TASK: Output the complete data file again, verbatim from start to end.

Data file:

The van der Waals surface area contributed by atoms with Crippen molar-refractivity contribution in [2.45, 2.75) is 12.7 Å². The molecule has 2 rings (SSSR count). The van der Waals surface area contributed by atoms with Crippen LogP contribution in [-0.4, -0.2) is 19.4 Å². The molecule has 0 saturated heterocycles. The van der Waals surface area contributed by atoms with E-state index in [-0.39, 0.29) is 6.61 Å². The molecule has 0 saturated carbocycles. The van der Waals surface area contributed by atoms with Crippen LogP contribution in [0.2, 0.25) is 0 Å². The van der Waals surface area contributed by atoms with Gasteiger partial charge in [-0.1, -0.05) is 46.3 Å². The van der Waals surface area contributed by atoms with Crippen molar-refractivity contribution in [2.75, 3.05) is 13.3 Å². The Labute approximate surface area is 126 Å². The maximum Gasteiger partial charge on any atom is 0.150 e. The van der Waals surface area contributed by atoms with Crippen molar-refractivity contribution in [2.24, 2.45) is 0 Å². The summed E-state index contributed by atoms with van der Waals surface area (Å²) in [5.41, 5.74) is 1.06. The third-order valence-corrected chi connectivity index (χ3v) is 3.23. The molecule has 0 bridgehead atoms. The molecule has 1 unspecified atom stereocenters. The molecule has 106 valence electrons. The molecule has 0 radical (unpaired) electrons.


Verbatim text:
The van der Waals surface area contributed by atoms with Crippen molar-refractivity contribution in [2.45, 2.75) is 12.7 Å². The molecule has 2 rings (SSSR count). The van der Waals surface area contributed by atoms with Crippen LogP contribution in [-0.4, -0.2) is 19.4 Å². The molecule has 0 saturated heterocycles. The van der Waals surface area contributed by atoms with E-state index in [-0.39, 0.29) is 6.61 Å². The molecule has 0 saturated carbocycles. The van der Waals surface area contributed by atoms with Crippen LogP contribution in [0.2, 0.25) is 0 Å². The van der Waals surface area contributed by atoms with Gasteiger partial charge in [-0.1, -0.05) is 46.3 Å². The van der Waals surface area contributed by atoms with Crippen molar-refractivity contribution in [2.75, 3.05) is 13.3 Å². The Labute approximate surface area is 126 Å². The maximum Gasteiger partial charge on any atom is 0.150 e. The van der Waals surface area contributed by atoms with Crippen molar-refractivity contribution in [2.24, 2.45) is 0 Å². The summed E-state index contributed by atoms with van der Waals surface area (Å²) in [5.41, 5.74) is 1.06. The third-order valence-corrected chi connectivity index (χ3v) is 3.23. The molecule has 0 bridgehead atoms. The molecule has 1 unspecified atom stereocenters. The molecule has 106 valence electrons. The molecule has 0 radical (unpaired) electrons.